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| Do You Like The Situation Game? |
"As happy as a nun weeding the asparagus..."
The situation game (a.k.a. moral dilemma) will soon replace charades as the "party game" of choice, as charades is essentially a dying dinosaur confined to the arid environments of dusty parlor rooms. In the situation game, you think of a completely bizarre situation, and you and a friend (or multiple friends) each share your opinions on what you would do in the unlikely event that this situation would acutally arise. BE CAREFUL as these discussions may become quite heated and could bring to the surface frightening aspects of your friends' personalities never before realized.
A common type of question in the situation game asks if you would forsake something in order to achieve perfection in every other aspect of whatever it is you are talking about. For an example of this type of situation, let's consider The Grape Situation.
Imagine you meet a man (or woman, depending on your gender preference) who is perfect in every other way, EXCEPT...(by the way, this is how a lot of the situations of the situation game begin), EXCEPT...he/she must suck grapes (seductively yet kind of disturbingly) every day for ten minutes or else he/she will go completely insane (and take you with him/her). Would you marry/live with this otherwise perfect being (perfect meaning your personal ideal mate, not some annoyingly perfect demigod/goddess) or would the grape sucking be too much for you? KEEP IN MIND: you must act as if this situation is real - if you just laugh it off, the game is destroyed. Trust us, this is the only way it will be any fun.
Another important note is that, for the situation game to work, each moral dilemma usually requires clarification. For example, in the Grape Situation, a question such as, "Does this urge to suck grapes come upon him randomly, or can he just schedule a time during the day (such as 3:41 a.m., when I'm asleep) for sucking grapes?" may be asked by one of your friends who is considering the dilemma. The presenter of the situation must then clarify the situation to make the conundrum as difficult to evaluate as possible.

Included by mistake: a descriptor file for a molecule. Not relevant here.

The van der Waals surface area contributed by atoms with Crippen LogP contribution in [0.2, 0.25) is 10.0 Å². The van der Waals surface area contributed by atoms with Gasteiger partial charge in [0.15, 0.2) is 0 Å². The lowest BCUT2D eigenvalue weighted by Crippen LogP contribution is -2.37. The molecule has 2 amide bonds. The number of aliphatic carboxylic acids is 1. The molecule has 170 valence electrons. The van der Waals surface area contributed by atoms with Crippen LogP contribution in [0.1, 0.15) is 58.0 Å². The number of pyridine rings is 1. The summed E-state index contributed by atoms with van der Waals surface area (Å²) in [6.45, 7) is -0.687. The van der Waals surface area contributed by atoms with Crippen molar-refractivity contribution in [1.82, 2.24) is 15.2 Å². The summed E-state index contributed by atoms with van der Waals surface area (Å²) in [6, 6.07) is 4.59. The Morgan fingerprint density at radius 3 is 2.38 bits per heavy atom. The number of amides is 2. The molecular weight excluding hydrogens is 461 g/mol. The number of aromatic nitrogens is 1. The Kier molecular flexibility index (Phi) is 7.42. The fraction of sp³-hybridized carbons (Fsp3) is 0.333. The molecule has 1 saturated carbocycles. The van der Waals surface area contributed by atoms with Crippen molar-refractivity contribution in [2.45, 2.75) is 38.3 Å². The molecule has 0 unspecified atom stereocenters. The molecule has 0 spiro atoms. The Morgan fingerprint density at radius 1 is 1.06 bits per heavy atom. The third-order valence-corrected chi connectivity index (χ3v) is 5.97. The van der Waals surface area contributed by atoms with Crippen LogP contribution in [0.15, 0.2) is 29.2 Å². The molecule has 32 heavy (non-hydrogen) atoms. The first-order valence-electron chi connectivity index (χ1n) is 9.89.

You should pretty much have the hang of how to play the situation game by now. The point of the situation game is to invent your own situations that require thought, evaluation, and introspection, but the following is another classic, tried-and-true, never-fail situations for your situationing pleasure...
Imagine that you work at a large, chain-type grocery store, such as Cub Foods, Mega Pick 'N' Save, or Copps. This job is your sole source of income, and due to your severe personality disorder(s), it is near impossible for you to get any other job. While you are working one day, into the store comes a man of apparent origin being the Middle East of several hundred years past. He is riding a camel , wearing a turban, and his parched olive skin is peppered with sand. In he rides, tired body slumping, sliding slowly off of his camel onto the ugly linoleum grocery store floor.
"Water," he groans, dragging himself down the aisle to the bottled water section...understandably, he quenches his thirst with a bottle of Evian. Not American Evian, either, but Swiss Evian, a full $8.50 per bottle. He pours over his head another bottle, and another, and another. In addition to that, over wanders his camel, purple camel tongue hanging down, dry as sandpaper. The man speaks no English, except, of course, for the word "water." You try explaining to them that there is a drinking fountain just around the corner, but they seem not to understand. After taking the camel by the reigns and dragging him away from the Evian, you lead them to the drinking fountain.
"Water!" cries the man, and falls face first into the shiny metal fountain. He is there for hours; his thirst never seems quenched, and the camel is draping the entire area in camel fur. After an indeterminable and rather awkward period of time, the man jams his camel's head into the fountain. It gets stuck. The man then heads back to the Evian to quench his thirst with some more Alpine H20.
By this point, most of the customers have been scared away, except for those intent on purchasing bottled water (which, what is left of it, is being rapidly consumed by a still very thirsty seeming man) and those intent on using the drinking fountain (which has a camel stuck in it). WHAT DO YOU DO? (And, NO, to just let your manager handle it is NOT an acceptable solution. That is antithetical to the entire philosophy of the situation game.)